In 1994 the Canadian exploration firm Golden Star Resources (GSR) acquired the exploration rights to the Gros Rosebel concession in Brokopondo District. The Maroon village of Nieuw Koffiekamp was located centrally in the concession.
In accordance with its mining agreement with the Surinamese government, the Canadian firm expelled local small-scale miners because they “hindered the exploration activities of the company”. Initially, they wanted to remove the entire village because it was situated too close to the planned mine location. Villagers of Nieuw Koffiekamp successfully refused relocation, backed by human rights lawyers. In 1995, the conflict between Nieuw Koffiekamp and GSR escalated. Village residents complained that they were intimidated by armed guards and that their subsistence activities, including small-scale gold mining, were being restricted by GSR security personnel and armed police units. The conflict was never resolved but withered away in the late 1990s, when gold prices reached a low point and it became unprofitable for GSR to further invest in mine development. However, in 2005 production restarted. At present the Gros Rosebel mine is still the only gold producing large-scale mine in Suriname. This mine is for 95 percent property of multinational Iamgold (operating as Rosebel Gold Mines) and the remaining five percent is in hands of the Suriname government. Tensions continue between Rosebel Gold Mines and small-scale miners from surrounding communities.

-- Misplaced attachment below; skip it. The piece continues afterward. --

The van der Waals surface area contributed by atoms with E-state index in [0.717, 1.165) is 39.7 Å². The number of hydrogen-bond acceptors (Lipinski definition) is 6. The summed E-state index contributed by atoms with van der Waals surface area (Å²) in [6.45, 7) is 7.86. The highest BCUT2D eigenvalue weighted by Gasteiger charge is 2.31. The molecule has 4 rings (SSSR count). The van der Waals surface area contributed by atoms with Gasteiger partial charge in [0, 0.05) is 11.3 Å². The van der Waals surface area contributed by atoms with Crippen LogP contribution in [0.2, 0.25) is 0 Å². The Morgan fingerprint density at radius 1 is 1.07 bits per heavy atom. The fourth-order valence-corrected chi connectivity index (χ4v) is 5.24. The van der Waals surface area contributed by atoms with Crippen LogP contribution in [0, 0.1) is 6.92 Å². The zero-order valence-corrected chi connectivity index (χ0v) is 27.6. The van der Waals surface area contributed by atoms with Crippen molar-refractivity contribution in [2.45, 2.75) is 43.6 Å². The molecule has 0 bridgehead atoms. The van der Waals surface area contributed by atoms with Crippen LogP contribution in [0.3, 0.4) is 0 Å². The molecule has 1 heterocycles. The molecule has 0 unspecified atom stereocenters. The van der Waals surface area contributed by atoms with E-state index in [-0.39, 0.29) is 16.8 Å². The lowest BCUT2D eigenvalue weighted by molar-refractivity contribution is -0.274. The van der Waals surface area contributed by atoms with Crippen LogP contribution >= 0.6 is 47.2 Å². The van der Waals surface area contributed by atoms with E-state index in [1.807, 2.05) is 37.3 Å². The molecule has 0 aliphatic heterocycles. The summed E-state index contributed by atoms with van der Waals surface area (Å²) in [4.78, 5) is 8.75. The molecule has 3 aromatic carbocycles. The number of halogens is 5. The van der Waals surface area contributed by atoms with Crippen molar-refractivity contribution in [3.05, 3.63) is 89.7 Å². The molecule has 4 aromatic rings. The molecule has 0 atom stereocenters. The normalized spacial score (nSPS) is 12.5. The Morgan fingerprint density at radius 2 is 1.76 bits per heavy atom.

In the news: Twelve months in prison for Rosebel Gold Mines guard who shot gold miner.
In the news: Hundreds of gold miners get their own mining area near Rosebel Gold Mines. MacKay 2002. Mining in Suriname: Multinationals, the State, and the Maroon Community of Nieuw Koffiekamp.